Adrienne Martini is a Locus reviewer and author of two non-fiction books, Hillbilly Gothic and Sweater Quest.
I’ve spent the last few years rereading all of the Heinlein titles I can get my hands on. I’ve also been shoving the idea around and trying to figure out why that book hit me in that way at that time. I might be getting closer.
Discovering Heinlein, for most who have, is like having sex or dropping acid: you don’t forget your first time. I found him in Pittsburgh’s Northland Library on the bottom floor, just around the corner from the kids’ section, which was segregated by a glass wall. The furniture was upholstered in 1970s colors like harvest gold, even though this was in the early 1980s. I was a glasses-wearing, braces-having 12-year old, who was easily 30 pounds overweight, mostly because I’d much rather read my way through the kids’ section than go outside.
There was nothing left that I wanted to read there, however. Young adult books weren’t the market force then that they are now. While there were some books for kids who were too old for juveniles but really too young for much of anything else, Sweet Valley High and The Babysitter’s Club wouldn’t hit the mainstream for a few years yet. Most advanced young readers simply moved up to the adult areas once they worked through everything Ellen Raskin and Paul Zindel had even written. The librarian pointed me around the corner to the science fiction section, saying that I might like some of Robert A. Heinlein’s stuff.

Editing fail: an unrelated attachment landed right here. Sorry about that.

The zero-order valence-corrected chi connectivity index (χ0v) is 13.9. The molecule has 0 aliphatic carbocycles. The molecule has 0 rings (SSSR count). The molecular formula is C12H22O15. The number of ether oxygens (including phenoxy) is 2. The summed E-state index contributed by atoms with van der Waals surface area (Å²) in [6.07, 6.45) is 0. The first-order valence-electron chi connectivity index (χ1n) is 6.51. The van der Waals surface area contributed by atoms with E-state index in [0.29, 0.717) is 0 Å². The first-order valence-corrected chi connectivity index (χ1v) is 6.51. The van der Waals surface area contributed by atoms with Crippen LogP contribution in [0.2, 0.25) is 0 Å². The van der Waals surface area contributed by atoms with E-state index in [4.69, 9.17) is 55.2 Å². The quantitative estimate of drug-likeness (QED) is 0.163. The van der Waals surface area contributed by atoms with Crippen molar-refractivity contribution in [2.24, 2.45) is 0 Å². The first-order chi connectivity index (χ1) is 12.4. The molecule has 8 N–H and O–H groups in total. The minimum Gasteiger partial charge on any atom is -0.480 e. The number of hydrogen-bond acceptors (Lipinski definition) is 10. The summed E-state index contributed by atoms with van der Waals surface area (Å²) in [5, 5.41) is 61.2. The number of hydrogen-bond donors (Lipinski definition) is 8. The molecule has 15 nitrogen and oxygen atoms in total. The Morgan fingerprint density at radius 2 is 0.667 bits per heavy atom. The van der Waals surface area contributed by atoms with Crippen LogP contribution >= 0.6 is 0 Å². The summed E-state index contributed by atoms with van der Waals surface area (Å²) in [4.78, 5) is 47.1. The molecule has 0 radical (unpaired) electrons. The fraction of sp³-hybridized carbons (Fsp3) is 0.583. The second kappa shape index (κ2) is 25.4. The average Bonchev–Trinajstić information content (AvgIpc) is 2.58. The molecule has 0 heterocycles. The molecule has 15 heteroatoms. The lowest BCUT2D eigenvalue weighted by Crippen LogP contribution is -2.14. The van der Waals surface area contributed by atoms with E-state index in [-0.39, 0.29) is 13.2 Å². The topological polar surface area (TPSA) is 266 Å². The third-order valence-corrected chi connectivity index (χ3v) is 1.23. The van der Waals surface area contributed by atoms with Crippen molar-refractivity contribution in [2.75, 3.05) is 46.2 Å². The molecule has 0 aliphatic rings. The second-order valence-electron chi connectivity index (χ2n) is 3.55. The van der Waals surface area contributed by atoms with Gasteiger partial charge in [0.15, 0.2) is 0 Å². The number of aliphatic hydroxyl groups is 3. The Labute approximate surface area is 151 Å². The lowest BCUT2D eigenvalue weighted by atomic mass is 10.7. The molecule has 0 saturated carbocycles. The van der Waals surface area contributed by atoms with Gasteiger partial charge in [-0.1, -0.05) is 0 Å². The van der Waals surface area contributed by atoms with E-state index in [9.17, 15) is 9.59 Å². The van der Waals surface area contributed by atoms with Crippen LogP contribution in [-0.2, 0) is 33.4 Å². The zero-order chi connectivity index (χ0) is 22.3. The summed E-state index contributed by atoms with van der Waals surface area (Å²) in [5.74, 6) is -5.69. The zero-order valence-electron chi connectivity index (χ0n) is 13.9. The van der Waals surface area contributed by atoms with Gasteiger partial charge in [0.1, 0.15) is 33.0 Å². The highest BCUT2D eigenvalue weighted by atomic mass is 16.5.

I can remember the heft of Friday when I pulled it off of the shelf and into my hand. There was a painting of the top-half of a woman on the cover. She’s wearing a denim jumpsuit that has been unzipped down to just above her navel and stands in from of a pale blue-gray background that suggests a spaceship. Her broad shoulders give way to a narrow waist, which ripens outward to Beyonce-esque hips. You can see the under-swell of one of her remarkably full, gravity-defying breasts.
If I’d been a 12-year old boy, that hint of breast would have been enough to suck me in. But for me it was the cover model’s short brown hair, which I had, too, and her eyes. While there was a certain come-hither to them, there was also a confidence behind them, one that made it clear that this was a woman who knew exactly what she was doing, no matter how turbulent her story might be. I didn’t want to possess her; I wanted to be her.
What I didn’t notice at the time was that the zipper pulls on Friday’s jumpsuit were phallus-shaped. One of them points directly to her crotch. For more than a dozen years, I failed to notice the five penises on the cover — and there’s no denying that that’s what they are — until I was in my late 20s and read an interview with Michael Whelan, the cover artist. Read into this what you will.
Cool as the cover was, I wouldn’t have become such a devotee of the book and the writer if the story didn’t pay off the cover. I was hooked from the first paragraph and can still recite it from memory: As I left the Kenya Beanstalk capsule he was right on my heels. He followed me through the door leading to Customs, Health and Immigration. As the door contracted behind him I killed him.
At 12, I had no idea that I picked up the work of a Grand Master, one of the old white men of science fiction who defined the genre. All I knew was that I had no idea what the “Kenya Beanstalk” was (nor, frankly, exactly where Kenya was) but I suddenly found it vital to know more. I have never looked back.